Kirsten Zornado '21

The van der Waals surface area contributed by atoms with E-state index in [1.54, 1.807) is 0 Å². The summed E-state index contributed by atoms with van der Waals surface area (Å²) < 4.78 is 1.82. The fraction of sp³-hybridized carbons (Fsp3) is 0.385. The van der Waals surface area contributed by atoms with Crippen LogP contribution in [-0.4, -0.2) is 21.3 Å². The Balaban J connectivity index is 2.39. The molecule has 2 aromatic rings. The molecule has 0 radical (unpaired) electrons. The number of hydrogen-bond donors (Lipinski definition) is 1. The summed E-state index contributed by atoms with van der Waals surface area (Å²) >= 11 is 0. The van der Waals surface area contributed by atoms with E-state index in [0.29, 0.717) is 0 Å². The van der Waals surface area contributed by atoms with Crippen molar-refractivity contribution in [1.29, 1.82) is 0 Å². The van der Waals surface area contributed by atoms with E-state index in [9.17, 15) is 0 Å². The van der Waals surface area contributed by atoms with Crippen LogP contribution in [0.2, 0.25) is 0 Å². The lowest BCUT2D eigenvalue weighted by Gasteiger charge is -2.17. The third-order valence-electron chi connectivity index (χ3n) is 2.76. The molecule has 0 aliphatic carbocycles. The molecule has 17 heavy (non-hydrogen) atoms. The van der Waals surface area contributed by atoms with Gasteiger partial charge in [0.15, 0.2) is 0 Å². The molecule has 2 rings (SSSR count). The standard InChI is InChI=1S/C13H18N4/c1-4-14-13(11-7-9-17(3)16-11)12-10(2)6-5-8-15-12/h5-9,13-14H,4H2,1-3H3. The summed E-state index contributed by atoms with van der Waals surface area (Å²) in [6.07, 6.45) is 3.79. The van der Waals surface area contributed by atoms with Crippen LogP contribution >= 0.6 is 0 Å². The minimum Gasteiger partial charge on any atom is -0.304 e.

Hyles lineata larvae have multiple different color morphs (black with yellow stripes, green with black and yellow dots, and green with black stripes) that appear in different frequencies depending on what they eat as larvae. This is a phenomenon known as phenotypic plasticity. This study investigates whether these color morphs had any impacts on the likelihood of the larvae being attacked by predators. We hypothesized that the black coloration may be consistent with warning coloration. If this is true, the black form should be attacked significantly less than the other two forms. We tested this hypothesis by setting out clay caterpillars in the natural areas around Redlands, CA for 48 hours, and seeing how many individuals of each color morph were attacked. We found that in our overall data set, the black and green dot forms were attacked significantly less than the green stripe form, though there was some disparity in the results at individual sites. We hope to do further research on this subject by testing the same study areas again next year, and carrying out an additional experiment using humans to find the caterpillars, to rule out camouflage as an explanation for why the green stripe form was attacked significantly more than the other color morphs.